How can you forge a positive and fruitful relationship with credit cards? By learning the basics before you apply for an account. Understanding the fundamentals -- from knowing which types of credit cards exist to the legalities of usage -- will help you charge wisely from the moment you receive that powerful piece of plastic.
There are several varieties of credit cards: general purpose cards can be used anywhere, while private label retail cards can typically only be used at the issuing store or service station.
Secured cards, conversely, are backed by funds you put in a deposit account that the creditor can claim if you default. Because creditors assume little risk with secured cards, qualification is relatively easy, so they are ideal for those with damaged or unestablished credit.
Robert Manning, professor of consumer finance and director of the Center for Consumer Financial Services at the Rochester Institute of Technology, recommends asking the issuer if an unsecured card will be available once you build your credit history.
"Make sure they report to the credit bureaus, too," he says. If they don't, you won't be building a history at all.
According to myFICO.com, the consumer division of the company that invented the FICO credit risk score, the average consumer has nine credit cards.
There is no perfect number of credit cards one "should" hold. A couple of general-purpose cards suit most consumers' needs.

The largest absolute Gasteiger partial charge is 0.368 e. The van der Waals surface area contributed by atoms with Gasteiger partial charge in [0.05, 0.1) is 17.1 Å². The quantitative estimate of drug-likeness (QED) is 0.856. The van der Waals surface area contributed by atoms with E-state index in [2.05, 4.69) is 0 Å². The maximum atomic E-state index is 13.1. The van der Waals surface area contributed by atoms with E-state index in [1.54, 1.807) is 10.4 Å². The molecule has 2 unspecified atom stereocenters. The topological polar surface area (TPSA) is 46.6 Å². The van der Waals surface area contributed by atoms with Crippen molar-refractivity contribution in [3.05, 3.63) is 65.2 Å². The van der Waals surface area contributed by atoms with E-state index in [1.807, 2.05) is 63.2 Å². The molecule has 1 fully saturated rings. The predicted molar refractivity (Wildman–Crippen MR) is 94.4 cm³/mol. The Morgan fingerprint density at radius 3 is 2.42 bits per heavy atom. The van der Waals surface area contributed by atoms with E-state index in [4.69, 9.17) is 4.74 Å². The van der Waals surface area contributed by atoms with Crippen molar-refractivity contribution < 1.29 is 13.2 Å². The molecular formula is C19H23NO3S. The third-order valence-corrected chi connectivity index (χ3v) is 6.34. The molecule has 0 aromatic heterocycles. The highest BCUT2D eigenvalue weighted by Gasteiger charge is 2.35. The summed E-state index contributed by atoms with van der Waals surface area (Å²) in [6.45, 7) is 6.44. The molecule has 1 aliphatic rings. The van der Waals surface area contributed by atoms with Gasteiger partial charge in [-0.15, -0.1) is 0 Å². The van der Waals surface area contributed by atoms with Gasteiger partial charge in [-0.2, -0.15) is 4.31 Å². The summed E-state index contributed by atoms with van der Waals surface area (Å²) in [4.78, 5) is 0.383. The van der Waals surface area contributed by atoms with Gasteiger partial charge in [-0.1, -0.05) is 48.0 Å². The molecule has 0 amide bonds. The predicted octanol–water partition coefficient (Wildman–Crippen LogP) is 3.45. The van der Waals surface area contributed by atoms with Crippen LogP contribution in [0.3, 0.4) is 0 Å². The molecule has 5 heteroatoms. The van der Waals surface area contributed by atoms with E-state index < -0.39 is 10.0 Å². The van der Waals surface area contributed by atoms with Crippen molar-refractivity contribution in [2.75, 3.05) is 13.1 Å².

If you want a retail card, make sure it's for a store you frequent often, and offers an incentive for using it as retail cards typically charge higher interest rates than general purpose cards.
Who receives the best (lowest) rates? Consumers with positive and proven credit histories.
The best way to apply for an account, says Lita Epstein, author of "The Complete Idiot's Guide to Improving Your Credit Score," is to "locate the card with the best rates and terms by researching options online."
This targeted search approach can protect your credit rating from too many unnecessary inquiries.
Read the agreement carefully, because once you sign, you form a legal contract and consent to the terms set by the issuer. These include:
Be aware that most creditors reserve the right to change any of these terms -- so check your mail vigilantly for adjustment notices.
Each time you charge, you borrow money.
However, because credit cards offer a revolving balance option, you aren't required to pay the entire loan -- as long as you make at least the minimum requested payment, you can carry the remainder over to the next month. Interest will be added to the balance.
Avoid paying just the minimum payment though. "Your creditor may consider you to be high risk, and increase your interest rate accordingly," warns Manning
As a cardholder, you have a legal right to fair treatment. The Truth in Lending Act requires issuers explain all the terms of the contract in detail, in language the average adult can understand.
Problems with your bill? The Fair Credit Billing Act gives you the right to dispute and correct errors, and protects your credit rating during the process.
Ultimately, there is no secret to using credit cards wisely. If you get a low-fee account, always pay on time, and carry no debt from month to month, charging is free.
Even better, if your card has a good rewards program, you can even come out ahead by using them.